From Poverty to Food Insecurity and Child Overweight: A Family Stress Approach

Authors


concerning this article should be addressed to Karen McCurdy, University of Rhode Island, 2 Lower College, Kingston, RI 02881; e-mail: kmccurdy@uri.edu.

Abstract

Abstract— Food insecurity and child overweight represent major public health problems in the United States, especially for children living in poverty. Recent research has greatly expanded our knowledge regarding the antecedents of these health concerns, yet the causal mechanisms connecting poverty to food insecurity and to child overweight remain unclear. This article reviews the research through the perspective of family stress theory and proposes a developmental model to explain how poverty and its related economic stress affect specific parental resources and behaviors that, in turn, may account for food insecurity and overweight in young children. It proposes maternal depression and family food behaviors—such as the acquisition, provision, and distribution of food in the household—as key mediators linking poverty to food insecurity and child overweight.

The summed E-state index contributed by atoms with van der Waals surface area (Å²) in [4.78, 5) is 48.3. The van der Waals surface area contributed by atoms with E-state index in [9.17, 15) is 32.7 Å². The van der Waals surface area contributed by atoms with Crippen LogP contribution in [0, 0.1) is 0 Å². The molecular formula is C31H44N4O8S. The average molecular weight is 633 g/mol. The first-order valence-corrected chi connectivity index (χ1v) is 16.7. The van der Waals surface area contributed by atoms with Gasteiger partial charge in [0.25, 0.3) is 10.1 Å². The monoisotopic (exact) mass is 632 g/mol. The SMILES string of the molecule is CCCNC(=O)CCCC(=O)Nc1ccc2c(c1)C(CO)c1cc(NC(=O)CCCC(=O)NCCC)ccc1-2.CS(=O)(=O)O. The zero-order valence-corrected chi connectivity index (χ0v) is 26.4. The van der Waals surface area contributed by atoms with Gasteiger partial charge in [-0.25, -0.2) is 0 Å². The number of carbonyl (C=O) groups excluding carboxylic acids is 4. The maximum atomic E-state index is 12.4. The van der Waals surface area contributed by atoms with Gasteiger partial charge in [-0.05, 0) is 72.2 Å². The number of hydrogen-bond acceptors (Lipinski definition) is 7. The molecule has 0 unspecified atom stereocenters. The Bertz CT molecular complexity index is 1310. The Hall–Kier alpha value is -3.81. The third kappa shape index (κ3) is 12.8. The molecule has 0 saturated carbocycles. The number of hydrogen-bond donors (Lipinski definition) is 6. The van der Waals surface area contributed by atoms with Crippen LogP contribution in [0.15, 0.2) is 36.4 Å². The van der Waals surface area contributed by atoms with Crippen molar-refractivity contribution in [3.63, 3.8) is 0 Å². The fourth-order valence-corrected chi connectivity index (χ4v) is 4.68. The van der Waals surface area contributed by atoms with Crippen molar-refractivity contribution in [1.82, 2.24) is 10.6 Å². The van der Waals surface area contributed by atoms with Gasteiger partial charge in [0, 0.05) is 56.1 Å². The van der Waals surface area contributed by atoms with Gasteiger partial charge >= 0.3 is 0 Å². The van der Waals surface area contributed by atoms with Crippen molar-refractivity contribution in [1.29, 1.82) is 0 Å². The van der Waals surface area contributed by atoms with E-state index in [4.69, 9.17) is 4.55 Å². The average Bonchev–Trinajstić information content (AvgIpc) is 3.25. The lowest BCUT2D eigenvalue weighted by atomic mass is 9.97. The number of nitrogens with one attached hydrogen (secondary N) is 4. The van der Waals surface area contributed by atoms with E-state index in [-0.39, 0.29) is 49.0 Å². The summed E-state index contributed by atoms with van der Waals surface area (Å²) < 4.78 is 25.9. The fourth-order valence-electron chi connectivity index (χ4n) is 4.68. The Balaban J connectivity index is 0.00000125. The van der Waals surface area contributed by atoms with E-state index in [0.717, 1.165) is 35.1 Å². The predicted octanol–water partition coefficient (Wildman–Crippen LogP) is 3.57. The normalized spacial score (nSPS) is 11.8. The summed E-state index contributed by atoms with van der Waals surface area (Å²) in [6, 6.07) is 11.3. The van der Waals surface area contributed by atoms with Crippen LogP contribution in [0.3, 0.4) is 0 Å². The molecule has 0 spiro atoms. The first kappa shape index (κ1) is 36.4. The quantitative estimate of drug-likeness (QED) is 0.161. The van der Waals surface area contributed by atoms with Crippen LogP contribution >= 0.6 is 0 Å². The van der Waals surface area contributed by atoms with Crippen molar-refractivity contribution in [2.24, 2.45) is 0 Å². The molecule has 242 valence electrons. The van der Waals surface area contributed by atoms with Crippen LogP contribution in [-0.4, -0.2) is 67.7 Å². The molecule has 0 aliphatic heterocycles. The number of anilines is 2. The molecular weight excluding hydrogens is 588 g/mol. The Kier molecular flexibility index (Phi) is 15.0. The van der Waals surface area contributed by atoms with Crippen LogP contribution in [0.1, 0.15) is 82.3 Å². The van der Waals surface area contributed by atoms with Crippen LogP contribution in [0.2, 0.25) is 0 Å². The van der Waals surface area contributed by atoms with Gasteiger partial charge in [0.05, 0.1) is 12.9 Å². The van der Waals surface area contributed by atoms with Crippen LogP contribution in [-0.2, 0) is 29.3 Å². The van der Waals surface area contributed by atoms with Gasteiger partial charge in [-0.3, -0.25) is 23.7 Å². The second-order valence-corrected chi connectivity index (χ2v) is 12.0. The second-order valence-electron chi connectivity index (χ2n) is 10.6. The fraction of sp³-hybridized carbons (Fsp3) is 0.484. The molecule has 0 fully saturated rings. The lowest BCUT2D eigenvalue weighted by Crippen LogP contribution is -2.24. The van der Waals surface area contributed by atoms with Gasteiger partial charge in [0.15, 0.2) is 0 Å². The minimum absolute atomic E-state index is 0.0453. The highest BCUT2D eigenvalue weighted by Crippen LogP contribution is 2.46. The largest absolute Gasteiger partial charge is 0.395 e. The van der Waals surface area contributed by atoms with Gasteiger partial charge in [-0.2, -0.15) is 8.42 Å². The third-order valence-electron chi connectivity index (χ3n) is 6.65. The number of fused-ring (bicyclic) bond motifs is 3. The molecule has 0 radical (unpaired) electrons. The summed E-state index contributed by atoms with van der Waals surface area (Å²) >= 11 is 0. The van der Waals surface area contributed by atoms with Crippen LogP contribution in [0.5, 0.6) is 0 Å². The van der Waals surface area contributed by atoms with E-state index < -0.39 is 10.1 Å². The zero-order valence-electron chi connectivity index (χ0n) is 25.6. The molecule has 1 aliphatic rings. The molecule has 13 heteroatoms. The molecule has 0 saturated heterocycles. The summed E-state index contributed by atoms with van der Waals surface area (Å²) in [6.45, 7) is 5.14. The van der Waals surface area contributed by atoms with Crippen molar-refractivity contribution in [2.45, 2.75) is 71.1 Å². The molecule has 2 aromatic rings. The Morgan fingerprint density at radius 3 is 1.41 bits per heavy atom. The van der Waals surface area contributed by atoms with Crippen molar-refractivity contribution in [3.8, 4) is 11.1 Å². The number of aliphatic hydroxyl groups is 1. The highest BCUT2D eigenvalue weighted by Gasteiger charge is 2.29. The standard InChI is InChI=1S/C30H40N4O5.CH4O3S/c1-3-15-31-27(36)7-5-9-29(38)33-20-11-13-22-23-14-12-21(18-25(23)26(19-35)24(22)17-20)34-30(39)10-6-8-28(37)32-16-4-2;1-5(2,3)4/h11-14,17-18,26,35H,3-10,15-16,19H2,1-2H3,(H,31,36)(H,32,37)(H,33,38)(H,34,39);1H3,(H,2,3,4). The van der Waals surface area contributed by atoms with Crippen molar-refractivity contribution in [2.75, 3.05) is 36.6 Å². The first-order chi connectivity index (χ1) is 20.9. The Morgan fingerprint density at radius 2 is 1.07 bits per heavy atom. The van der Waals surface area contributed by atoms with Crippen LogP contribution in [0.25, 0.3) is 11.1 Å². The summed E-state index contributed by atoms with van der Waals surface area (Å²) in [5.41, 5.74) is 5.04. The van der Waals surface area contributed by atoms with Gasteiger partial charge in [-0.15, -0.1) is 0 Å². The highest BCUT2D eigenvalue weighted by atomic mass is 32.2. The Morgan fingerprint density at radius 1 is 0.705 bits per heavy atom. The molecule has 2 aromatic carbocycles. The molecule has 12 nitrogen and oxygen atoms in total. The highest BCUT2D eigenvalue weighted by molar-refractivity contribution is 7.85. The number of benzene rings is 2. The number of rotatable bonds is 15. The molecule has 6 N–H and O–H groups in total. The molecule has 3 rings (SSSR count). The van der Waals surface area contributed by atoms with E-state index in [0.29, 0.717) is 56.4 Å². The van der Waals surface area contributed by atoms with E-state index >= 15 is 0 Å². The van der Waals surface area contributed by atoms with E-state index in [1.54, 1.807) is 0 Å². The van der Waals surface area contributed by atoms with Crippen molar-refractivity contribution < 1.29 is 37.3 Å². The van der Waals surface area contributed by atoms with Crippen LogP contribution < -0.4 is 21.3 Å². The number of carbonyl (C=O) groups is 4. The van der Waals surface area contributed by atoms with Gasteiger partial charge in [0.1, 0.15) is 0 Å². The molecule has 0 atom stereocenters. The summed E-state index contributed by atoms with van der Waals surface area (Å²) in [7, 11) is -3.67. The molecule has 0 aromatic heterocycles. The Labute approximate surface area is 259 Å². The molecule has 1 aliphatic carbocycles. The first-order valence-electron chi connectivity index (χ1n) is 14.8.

Ancillary